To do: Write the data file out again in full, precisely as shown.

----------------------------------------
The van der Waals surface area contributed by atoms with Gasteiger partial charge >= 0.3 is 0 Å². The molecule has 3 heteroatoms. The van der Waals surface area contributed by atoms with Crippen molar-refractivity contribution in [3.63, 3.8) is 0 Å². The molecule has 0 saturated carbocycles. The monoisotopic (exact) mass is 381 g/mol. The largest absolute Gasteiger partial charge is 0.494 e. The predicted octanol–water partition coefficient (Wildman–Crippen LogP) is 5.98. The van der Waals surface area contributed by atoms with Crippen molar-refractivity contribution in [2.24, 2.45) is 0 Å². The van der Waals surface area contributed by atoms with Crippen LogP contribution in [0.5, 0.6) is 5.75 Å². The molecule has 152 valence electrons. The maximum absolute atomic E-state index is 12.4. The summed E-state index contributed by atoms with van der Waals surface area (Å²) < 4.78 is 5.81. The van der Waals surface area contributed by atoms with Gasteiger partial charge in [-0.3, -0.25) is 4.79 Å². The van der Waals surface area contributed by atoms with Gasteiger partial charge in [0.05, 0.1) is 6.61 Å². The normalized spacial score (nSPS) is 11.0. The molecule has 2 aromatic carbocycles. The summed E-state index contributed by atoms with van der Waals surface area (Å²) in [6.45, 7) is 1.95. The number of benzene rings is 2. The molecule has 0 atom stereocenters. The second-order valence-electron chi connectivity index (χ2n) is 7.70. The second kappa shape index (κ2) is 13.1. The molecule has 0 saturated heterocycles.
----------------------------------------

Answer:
The van der Waals surface area contributed by atoms with Gasteiger partial charge >= 0.3 is 0 Å². The molecule has 3 heteroatoms. The van der Waals surface area contributed by atoms with Crippen molar-refractivity contribution in [3.63, 3.8) is 0 Å². The molecule has 0 saturated carbocycles. The monoisotopic (exact) mass is 381 g/mol. The largest absolute Gasteiger partial charge is 0.494 e. The predicted octanol–water partition coefficient (Wildman–Crippen LogP) is 5.98. The van der Waals surface area contributed by atoms with Crippen molar-refractivity contribution in [2.24, 2.45) is 0 Å². The van der Waals surface area contributed by atoms with Crippen LogP contribution in [0.5, 0.6) is 5.75 Å². The molecule has 152 valence electrons. The maximum absolute atomic E-state index is 12.4. The summed E-state index contributed by atoms with van der Waals surface area (Å²) < 4.78 is 5.81. The van der Waals surface area contributed by atoms with Gasteiger partial charge in [-0.3, -0.25) is 4.79 Å². The van der Waals surface area contributed by atoms with Gasteiger partial charge in [0.05, 0.1) is 6.61 Å². The normalized spacial score (nSPS) is 11.0. The molecule has 2 aromatic carbocycles. The summed E-state index contributed by atoms with van der Waals surface area (Å²) in [6.45, 7) is 1.95. The number of benzene rings is 2. The molecule has 0 atom stereocenters. The second-order valence-electron chi connectivity index (χ2n) is 7.70. The second kappa shape index (κ2) is 13.1. The molecule has 0 saturated heterocycles.